South Indian Egg and Onion Curry

Are you an egg lover? Do you tend to add twice – or thrice – as much onions as written in recipes? If you have answered “yes” to both questions, then you’ve come to the right place! In this Indian curry onions are not just a typical seasoning but, once softened, they act like a thick sauce or maybe even as a second main ingredient… If you are used to what I’d call a “mainstream abroad version of Indian cuisine”, you will also be surprised by the sharpness and freshness of the flavours I have found in other South Indian dishes.

This recipe is based on a video published by Mina Street Food channel (on Youtube it’s called Grandma’s Village Style Egg Curry) Videos are not my favourite source of new recipes, but I loved this one and quickly got addicted to the whole series of an older lady’s cooking sessions, which feature an ancient outdoor cooking method and a cutting tool I was mesmerised by (or rather by the dexterity with which the lady uses it).

The video didn’t list the ingredients, not to mention the amounts, but for me it has made the whole dish even more attractive! Once I started to cook what I hope is at least similar, it was one of those rare moments in my Indian cooking experience where I had a total freedom! I don’t know how close my result was to the genuine south Indian dish (especially since I’ve also also slightly modified what I saw, for example adding coconut milk…), so if you want to see the genuine recipe, check the video to see Grandma cooking sensational “village-style” Indian food!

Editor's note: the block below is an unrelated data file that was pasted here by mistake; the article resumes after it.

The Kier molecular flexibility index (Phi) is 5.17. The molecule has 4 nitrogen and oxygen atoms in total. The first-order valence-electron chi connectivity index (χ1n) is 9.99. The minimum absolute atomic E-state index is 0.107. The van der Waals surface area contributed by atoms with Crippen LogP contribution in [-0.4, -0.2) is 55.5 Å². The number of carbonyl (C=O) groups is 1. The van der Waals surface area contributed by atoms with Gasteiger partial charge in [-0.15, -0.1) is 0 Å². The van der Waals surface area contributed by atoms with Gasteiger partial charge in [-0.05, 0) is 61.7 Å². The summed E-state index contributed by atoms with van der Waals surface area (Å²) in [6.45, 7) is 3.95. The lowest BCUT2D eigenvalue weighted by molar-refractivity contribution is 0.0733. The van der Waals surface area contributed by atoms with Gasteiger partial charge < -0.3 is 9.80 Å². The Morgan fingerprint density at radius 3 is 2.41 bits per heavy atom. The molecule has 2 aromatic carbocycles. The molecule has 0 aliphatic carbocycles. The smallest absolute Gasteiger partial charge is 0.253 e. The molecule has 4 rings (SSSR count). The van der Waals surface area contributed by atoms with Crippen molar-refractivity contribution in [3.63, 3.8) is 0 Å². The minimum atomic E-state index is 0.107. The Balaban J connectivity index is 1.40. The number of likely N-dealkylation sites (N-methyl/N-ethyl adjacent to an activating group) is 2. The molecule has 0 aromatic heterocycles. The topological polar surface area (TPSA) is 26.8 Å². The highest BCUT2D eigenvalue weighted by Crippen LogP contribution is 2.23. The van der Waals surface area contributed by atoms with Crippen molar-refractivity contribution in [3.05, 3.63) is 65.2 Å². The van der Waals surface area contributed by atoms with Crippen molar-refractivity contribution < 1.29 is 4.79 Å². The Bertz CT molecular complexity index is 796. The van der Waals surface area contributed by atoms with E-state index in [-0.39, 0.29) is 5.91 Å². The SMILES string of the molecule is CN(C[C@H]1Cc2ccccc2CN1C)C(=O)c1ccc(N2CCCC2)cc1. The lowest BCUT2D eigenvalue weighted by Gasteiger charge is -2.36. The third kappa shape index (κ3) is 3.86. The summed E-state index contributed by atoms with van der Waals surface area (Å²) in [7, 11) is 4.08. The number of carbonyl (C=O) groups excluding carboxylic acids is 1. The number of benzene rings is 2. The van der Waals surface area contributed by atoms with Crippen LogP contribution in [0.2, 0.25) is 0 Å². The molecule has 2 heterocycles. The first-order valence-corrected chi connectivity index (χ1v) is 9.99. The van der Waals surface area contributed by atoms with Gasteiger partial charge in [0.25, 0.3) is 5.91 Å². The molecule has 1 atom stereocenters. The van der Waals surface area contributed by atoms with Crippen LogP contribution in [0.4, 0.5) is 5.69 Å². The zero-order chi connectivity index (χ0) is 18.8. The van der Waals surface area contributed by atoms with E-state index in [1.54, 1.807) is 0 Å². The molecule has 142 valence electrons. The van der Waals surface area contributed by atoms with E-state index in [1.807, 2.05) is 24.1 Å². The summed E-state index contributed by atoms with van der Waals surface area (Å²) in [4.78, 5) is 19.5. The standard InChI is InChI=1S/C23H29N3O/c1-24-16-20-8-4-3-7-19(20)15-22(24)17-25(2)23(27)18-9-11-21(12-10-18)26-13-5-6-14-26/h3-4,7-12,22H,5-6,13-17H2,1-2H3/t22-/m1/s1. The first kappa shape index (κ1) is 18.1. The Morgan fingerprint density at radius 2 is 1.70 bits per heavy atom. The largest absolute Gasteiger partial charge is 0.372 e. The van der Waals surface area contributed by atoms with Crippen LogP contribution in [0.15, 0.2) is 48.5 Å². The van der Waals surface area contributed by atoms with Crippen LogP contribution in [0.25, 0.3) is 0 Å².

TIP: Curry leaves make this dish very special, since they are a typical ingredient of South Indian cuisine. There is unfortunately no substitute for them. If you don’t have fresh curry leaves (sold in Indian or Sri Lankan grocery shops), skip them. My experience with dried ones is very bad (practically tasteless), so I cannot advise them. If one day you stumble upon fresh curry leaves, freeze them. They are totally acceptable preserved this way.

If you don’t have curry leaves, you might be interested by this Egg Molee which doesn’t require any and which is even easier than this curry:

Egg Molee

Preparation: about 40 minutes

Ingredients (serves two as a main dish served with some pickles/vegetables and rice or Indian bread):

4 hard-boiled eggs

2 tablespoons oil

1/2 teaspoon black mustard seeds

2 big onions or 8 big shallots, finely sliced

4-6 medium-hot fresh green chillies (sliced horizontally or lengthwise, if they are short)

2 big garlic cloves, crushed

about 2 cm fresh ginger, grated

about 20 curry leaves

1 teaspoon turmeric powder

1-2 teaspoons powdered medium hot chilli (I have used Kashmiri chilli)

1/2 teaspoon garam masala 

fresh coriander leaves

(50 ml coconut milk+50 ml water)

Heat the oil in a big pan.

Add the mustard seeds and when they start to pop (it takes 30 seconds to 1 minute), add the onions, the chillies and the curry leaves. Stir-fry for ten minutes at medium heat.

Add the garlic and the ginger and stir-fry for two more minutes.